A few evenings later, Steve and I were playing with her and the puppies in the backyard when we suddenly realized we didn’t know where Hestia was. Sure enough, she’d slipped around the side and gotten out (we eventually realized she climbs the chicken wire attached to the garden gate then launches herself over).  She’d taken no time leaving the court and heading over to the park nearby where thankfully some boys playing basketball found her and were already dialing our number when Steve reached them (our fosters all wear a collar with an old tag of Wendy’s with our address and phone number on it). It was surprising that she’d taken off while we were playing with her and the puppies. Her desire to roam is very strong.

Yesterday I was in the backyard with her, the puppies, Wendy and Little Dog. Wendy and Little were barking so I let them back in the house. In the short time that I had my back to her, Hestia slipped around the corner and went over the gate. I headed out the gate and looked down the street. She was halfway to the park. I called her name. For a moment, she looked back at me but then continued down the street to the townhouses across the road. I didn’t have my phone or a leash but I didn’t want to waste time going back for them. I remember reading long ago that it’s important to immediately go after a dog that gets away from you as they can get far quickly. Unfortunately, my foot is still painful (more surgery coming up) so I couldn’t run after her, just do a fast walk. I caught up to her in front of one of the townhouses but she dodged me when I tried to get her collar. I suppose she did not want me spoiling her adventure. As she continued on, I kept hoping she’d discover some discarded food or trash to distract her and slow her down but she headed on between the townhouses towards an open field, a road and woods.  But then something behind the townhouses distracted her. She stopped to sniff under one of the decks and I was able to grab onto her fur. Along the way, I’d spotted a rain drenched newspaper in a plastic bag and grabbed it. I slipped the plastic bag through Hestia’s collar to make it a little easier to walk back home. It was a little better than just holding onto her collar but not much. When we got home, I attached her to the chain we put in the backyard – the chain I’ve barely used because it makes me feel bad to do so. She plunked herself down on the ground, belly up, her puppies climbing all over her.  Apparently her adventure had tired her out.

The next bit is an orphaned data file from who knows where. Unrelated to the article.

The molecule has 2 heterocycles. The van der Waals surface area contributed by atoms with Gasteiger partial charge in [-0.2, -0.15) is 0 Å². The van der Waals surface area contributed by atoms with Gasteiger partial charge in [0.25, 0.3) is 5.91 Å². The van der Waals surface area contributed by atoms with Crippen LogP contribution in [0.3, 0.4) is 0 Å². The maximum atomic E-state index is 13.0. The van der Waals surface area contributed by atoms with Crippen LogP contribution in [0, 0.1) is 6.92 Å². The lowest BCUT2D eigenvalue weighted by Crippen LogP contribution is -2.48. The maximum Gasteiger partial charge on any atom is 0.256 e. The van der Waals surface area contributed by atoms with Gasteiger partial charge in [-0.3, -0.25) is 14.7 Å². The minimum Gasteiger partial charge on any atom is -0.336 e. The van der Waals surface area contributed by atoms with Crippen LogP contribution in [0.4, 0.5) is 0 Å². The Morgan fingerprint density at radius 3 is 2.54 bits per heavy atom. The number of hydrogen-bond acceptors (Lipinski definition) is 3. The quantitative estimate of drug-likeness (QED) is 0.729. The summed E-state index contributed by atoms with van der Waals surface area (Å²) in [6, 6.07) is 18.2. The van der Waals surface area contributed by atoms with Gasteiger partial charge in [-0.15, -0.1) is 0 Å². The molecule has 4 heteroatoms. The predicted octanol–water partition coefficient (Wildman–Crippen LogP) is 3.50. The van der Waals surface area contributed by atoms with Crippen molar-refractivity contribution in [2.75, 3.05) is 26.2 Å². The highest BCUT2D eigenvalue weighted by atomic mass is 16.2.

Unfortunately for Hestia, from now on, unless I can give her my full and undivided attention, she has to be chained in the backyard.  Thankfully, she doesn’t seem to mind too much.  And the puppies appear happy that their mommy can’t get very far from them.P1060806


Otherwise everything is well.  Puppies are growing and thriving.  Four out of five have homes.  Just sweet little Steve left to place (thanks to my daughter Rachel’s friend Katrina for this great picture):











Other than wanderlust Hestia’s escapades we’ve really been enjoying this litter.  Hestia is so friendly and easy going. Wonderful with our animals and a cheerful greeter of all our company.  I even feel comfortable having her around when my three year old nephew is playing with the puppies. And it’s been wonderful experiencing a litter of just five puppies. I’m enjoying them all so much because I have more time to play with and cuddle each of them. Things are simply easier: fewer messes to clean up, fewer pups to gather up if a rain storm rolls in, fewer adoptions to coordinate. Even Hestia seems to be enjoying her puppies more than most mother dogs. She’s been content to be chained up with them most of the day; no barking or whining suggesting she’s unhappy where she is.

Life is good.


Puppy Milestones

With this past weekend’s warm weather, I couldn’t bear to weed my garden, as badly as it needs it. But I didn’t want to stay inside the whole time either. Giving the puppies their first taste of the outdoors was a great excuse to relax in the shade and just watch.

The puppies whine at first; how big and strange the backyard must seem compared to their small, quiet whelping box. Funny textures below, bright light above and unexpected sounds coming from all around.

The change of scenery doesn’t phase the only girl pup. I keep a close eye on her as she wanders far and wide (so does mom):

Sunday evening I brought them out again. This time both Wendy and Little Dog were outside too. Little Dog enjoys getting a quick sniff of the puppies:

The puppies turned four weeks old Sunday so today, Monday, I introduced them to their first solid food (puppy food softened in water).  Some puppies take to solid food right away, others need time and encouragement. Generally the smallest, thinnest puppies are the most eager and the roundest ones the least.  That holds true for Hestia’s pups: